These products can be costly. A single application of a prescription topical averages $9 per month. In multi-cat households, the cost can quickly escalate. But if you compare them to traditional methods, they are often less expensive and more effective in the long run.
If you choose an over-the-counter product, read the label carefully. Make sure it is labeled for use on cats. Products formulated solely for dogs should never be used on a cat, even in smaller doses. "You can kill a cat with a flea product designed strictly for dogs,'' warned Dr. Sousa.
Use caution with flea products containing pyrethrin , an insecticide made from chrysanthemums, and permethrin, the synthetic form of pyrethrin, said Robert Dammeyer, DVM, of the Olympic Veterinary Hospital, in Silverdale, Wash.
"They can be fairly toxic to cats,'' he said. Follow label instructions carefully and make sure the formula can be used on cats.
Remember any chemical, even in the newer, safer products can be dangerous if not used properly. Also, ask your veterinarian before using more than one product at the same time on or around your cat; the interaction of different chemicals might be dangerous.
Taking on Ticks
In some parts of the country ticks can be even more harmful to cats, dogs and people than fleas. The Northeast and parts of the Midwest are infested with deer ticks, which transmit Lyme disease to both animals and humans. Not all ticks are disease-carriers, but those that are can pose serious health risks, in addition to Lyme disease.
Cats may have less of a chance of contracting Lyme disease because their fastidious grooming
habits help them dislodge ticks before they've had the chance to attach and spread the bacterium, Dr. Levy said. Studies have shown cats may have a degree of resistance to the disease, but that doesn't mean they can't get it, he said.
Diseases Cats Can Get From Fleas and Ticks
According to Candace Sousa, DVM, of The Animal Dermatology Clinic in Sacramento, Calif., and Kathy Orloski, DVM, an epidemiologist with the Centers for Disease Control and Prevention in Atlanta, Ga., cats may develop these diseases or painful conditions from fleas and ticks:
- Severe anemia: Kittens can die from being bitten by too many fleas, which drain their bodies of needed red blood cells.
- Tapeworms: Caused by a cat ingesting an infected flea while grooming.
- Allergic reactions: Some cats are allergic to flea saliva.
- Plague: In rare cases, it can occur. A cat can get the bacteria that causes the plague from a rat flea or by ingesting a dead infected animal. Symptoms include high fever and enlarged lymph nodes. Plague, more common in Western states, is highly treatable if caught early.
- Lyme disease: Ticks can pass on the bacterium that causes Lyme disease to cats, but studies have yet to prove that they develop the disease. The tick, however, can hop off the cat and infect a person.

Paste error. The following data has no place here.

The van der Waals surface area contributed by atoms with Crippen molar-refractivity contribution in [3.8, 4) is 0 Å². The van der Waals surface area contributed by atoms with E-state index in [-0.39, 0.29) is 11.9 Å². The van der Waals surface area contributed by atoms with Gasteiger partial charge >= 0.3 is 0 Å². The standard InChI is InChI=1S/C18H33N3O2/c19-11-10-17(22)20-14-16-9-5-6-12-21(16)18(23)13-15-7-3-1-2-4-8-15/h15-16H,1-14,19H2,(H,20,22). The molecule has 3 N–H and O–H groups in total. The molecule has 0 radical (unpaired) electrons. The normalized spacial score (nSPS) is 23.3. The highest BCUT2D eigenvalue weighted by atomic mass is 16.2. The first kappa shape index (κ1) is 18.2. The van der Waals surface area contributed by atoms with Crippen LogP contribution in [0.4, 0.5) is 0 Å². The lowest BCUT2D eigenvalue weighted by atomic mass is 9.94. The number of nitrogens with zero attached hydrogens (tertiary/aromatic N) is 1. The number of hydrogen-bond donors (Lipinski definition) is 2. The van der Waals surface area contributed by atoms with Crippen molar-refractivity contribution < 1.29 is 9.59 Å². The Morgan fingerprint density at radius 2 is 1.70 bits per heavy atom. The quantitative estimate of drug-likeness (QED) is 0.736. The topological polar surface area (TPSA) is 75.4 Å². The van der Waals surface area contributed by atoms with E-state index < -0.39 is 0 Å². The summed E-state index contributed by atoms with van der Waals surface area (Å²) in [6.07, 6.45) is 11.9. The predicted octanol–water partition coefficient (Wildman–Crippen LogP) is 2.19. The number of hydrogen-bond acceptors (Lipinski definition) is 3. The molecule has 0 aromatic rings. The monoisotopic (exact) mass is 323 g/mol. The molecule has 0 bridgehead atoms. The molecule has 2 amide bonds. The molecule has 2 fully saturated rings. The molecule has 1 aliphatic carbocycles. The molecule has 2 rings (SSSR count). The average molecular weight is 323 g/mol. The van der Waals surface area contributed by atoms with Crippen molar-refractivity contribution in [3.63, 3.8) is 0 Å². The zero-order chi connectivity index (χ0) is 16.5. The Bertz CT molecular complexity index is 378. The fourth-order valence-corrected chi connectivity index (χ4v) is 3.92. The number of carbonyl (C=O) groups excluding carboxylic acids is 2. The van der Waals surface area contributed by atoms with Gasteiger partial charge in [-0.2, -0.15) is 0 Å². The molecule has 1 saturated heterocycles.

- Tularemia: This rare disease, spread by the American dog tick in the East and by the wood tick in the West, causes high fevers, lethargy and enlarged lymph nodes. Cats and people can catch the disease from the bite of an infected tick.
- Paralysis: Ticks can paralyze cats, but the condition can be reversed. Tick paralysis is chemically induced and can only continue while the tick is embedded, according to the Somers, N.Y.-based American Lyme Disease Foundation Inc.
- Feline ehrlichiosis: An infected tick can cause fever, lethargy, weight loss and possibly an enlarged spleen in cats.
- Kathy Swanwick
Cats infected with Lyme disease suffer from high fevers, lameness, swelling and lethargy. Antibiotics are effective treatments, Dr. Levy said.
Jansen, who never saw or felt the infected tick that bit him, bore the classic bull's eye ring around the site of the bite. Now, during the spring, summer and fall, when ticks are most active, he treats both his cat and dog with a fipronil-based product claiming to kill ticks within 24 to 48 hours. He also checks both animals carefully when they come in from outside, even though his cat spends most of its time indoors.
"There are a lot of deer in our yard. The cat could get them from the dog. The do g constantly has ticks,'' he said.
Once attached, it takes about 24 to 36 hours for an infected tick to transmit Lyme disease to its host, Dr. Corr said. It's important to get the tick off the animal or human quickly. Using a pointed set of tweezers, grasp the tick where the head is attached to the skin and steadily and gently pull it out. Ask your veterinarian to demonstrate the proper tick-removal procedure as you want to avoid leaving the head of the tick embedded.
"Lyme is endemic in this area [the Northeast] and ticks are horrendous. Time is of the essence when removing a tick,'' Dr. Corr said.
Jelane Dooley, one of Dr. Corr's clients, was picking ticks off her cats daily. "It was gross. The ticks really freaked me out, worrying that I'd get Lyme disease," she said. Since treating her cats with a fipronil-based topical, the tick problem has been substantially reduced.
Kathy Ruggiero, of Plattekill, N.Y., concurs. Three of her five cats spend most of the day outdoors in her wooded area. She constantly spotted tiny deer ticks on her cats' eyelids and gums. Since using a monthly fipronil-based flea and tick product, the number of fleas and ticks has dropped dramatically.
Even though advanced research has yielded more effective tick-fighting products, none can guarantee you will have a tick-free cat, Dr. Corr said. Nor can they guarantee a tick or two won't drop off in your house. "Around here, the deer come right into your yard. I can't tell anyone you'll never see a tick in your house. You do the best you can," he said.
What's the best way to prevent fleas and ticks from infesting your cat and your home? Keep your cats indoors to limit their exposure to these disease-carriers, veterinarians urge.
Unless they share a house with a dog, which might bring the pests inside, an indoor cat is safe from many parasites and other perils of the great outdoors.
"It's just healthier for a cat to be inside,'' Dr. Sousa said.
This article originally appeared in the February 2000 issue of Cat Fancy.
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Conquer Fleas and Ticks Forever!